Tunis by night is incredibly lively. I try to avoid going to Muslim countries during the month-long Ramadan fast, because everyone is moody and sleepy in daytime. But my goodness, in Tunis they come alive after Iftar, the fast-breaking dinner. At about 9 p.m. everyone pours into the streets and sits in cafés or ice-cream parlours, drinking coffee, smoking shisha pipes and people-watching. One of the most popular places is the tree-lined Avenue Habib Bourguiba — or Rue de Revolution as many now call it. In all my travels in the Islamic world I have never seen such a mix — girls in full hijab walking with girls in spaghetti-strapped mini-dresses or tiny shorts. It’s easy to be fooled into thinking this is a country that has it right. But not long ago Tunisia was a brutal police state and I saw reminders every day with gratuitous displays of violence such as that at the ministry gate. Opposite the cathedral on Avenue Bourguiba is the French embassy. Surrounded by tanks and barbed wire, it does not inspire confidence.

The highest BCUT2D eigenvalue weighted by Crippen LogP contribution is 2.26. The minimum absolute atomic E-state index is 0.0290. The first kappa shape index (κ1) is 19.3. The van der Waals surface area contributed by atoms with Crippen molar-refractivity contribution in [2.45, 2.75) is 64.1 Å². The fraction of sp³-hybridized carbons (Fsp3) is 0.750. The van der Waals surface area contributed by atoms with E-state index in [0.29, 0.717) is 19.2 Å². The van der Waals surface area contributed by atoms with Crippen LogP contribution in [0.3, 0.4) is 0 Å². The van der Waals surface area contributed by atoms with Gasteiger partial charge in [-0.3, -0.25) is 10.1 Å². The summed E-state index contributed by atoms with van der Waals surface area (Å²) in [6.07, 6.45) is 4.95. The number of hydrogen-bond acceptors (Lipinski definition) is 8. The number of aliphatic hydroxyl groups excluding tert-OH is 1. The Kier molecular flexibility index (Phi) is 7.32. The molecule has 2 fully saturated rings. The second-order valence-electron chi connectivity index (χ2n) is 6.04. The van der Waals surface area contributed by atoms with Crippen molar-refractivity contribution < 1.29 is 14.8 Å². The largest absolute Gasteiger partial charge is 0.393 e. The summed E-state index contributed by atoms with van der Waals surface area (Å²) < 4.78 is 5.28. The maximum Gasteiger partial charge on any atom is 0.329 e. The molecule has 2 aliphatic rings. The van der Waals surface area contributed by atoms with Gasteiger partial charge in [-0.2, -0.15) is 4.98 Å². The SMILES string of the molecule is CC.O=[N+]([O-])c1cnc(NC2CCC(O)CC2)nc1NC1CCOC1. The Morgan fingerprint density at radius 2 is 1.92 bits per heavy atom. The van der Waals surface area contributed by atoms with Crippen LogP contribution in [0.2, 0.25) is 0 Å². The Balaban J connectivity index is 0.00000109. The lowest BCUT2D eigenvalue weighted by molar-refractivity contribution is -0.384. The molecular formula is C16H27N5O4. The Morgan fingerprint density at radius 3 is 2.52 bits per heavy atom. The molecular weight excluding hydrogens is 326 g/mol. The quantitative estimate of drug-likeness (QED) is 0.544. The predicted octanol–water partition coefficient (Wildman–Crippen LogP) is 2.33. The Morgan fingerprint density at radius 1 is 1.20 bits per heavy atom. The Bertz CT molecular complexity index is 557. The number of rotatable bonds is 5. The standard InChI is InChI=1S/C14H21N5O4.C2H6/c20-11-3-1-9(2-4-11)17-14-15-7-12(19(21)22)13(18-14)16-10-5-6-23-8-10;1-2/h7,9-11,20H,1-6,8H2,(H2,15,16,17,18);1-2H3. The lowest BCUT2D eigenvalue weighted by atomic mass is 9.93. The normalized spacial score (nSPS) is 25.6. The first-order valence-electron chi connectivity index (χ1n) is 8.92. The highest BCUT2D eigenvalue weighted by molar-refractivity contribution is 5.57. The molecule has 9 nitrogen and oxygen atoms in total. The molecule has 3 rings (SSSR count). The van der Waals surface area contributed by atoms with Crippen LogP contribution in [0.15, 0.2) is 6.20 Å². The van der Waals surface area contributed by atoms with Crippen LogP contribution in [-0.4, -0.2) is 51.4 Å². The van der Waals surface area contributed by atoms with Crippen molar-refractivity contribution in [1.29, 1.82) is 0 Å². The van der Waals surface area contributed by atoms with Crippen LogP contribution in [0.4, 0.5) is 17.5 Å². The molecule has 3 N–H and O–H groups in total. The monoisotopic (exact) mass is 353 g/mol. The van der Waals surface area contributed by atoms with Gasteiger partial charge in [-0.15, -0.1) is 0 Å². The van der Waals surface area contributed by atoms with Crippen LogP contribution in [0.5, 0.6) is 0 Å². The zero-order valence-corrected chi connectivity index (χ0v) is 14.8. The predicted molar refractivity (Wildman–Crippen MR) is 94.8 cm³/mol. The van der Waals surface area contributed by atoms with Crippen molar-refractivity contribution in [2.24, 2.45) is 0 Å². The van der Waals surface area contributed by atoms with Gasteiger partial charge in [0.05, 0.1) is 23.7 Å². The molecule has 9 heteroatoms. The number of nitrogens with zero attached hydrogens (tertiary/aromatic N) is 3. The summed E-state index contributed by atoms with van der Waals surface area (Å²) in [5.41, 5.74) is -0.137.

Imagine being the parent of the cold-blooded beach killer. On my last but one day I headed into the interior, a soft landscape of rolling hills dotted with olive trees and storks standing in nests on poles, to the town of Gaâfour. Inside a whitewashed compound on the corner of a street sat a woman who looked a portrait of melancholy — Radhia Manai, the mother of Seifeddine Rezgui. ‘My son was a normal boy,’ she said over and over, wiping away tears with her grey shawl. She had not been able to eat or sleep since the moment police told her that not only her beloved son was dead but that he had massacred 38 tourists. She showed school reports and photographs of a harmless-looking young man sporting different hairstyles. ‘He liked new looks,’ she said. Knowing many young Tunisians are joining Isis, she had warned him to stay away from salafists at his university. ’Don’t worry, Mum, I am not one of them,’ he assured her. At the local youth centre, friends who were with him talking football just two nights before the killing were stunned. ‘What this means is these people are among us,’ said one with whom he did breakdancing. The scary thing about Rezgui is that he seems to have given away no clue to either friends or family — except for telling his father on New Year’s Day that he wanted to move university.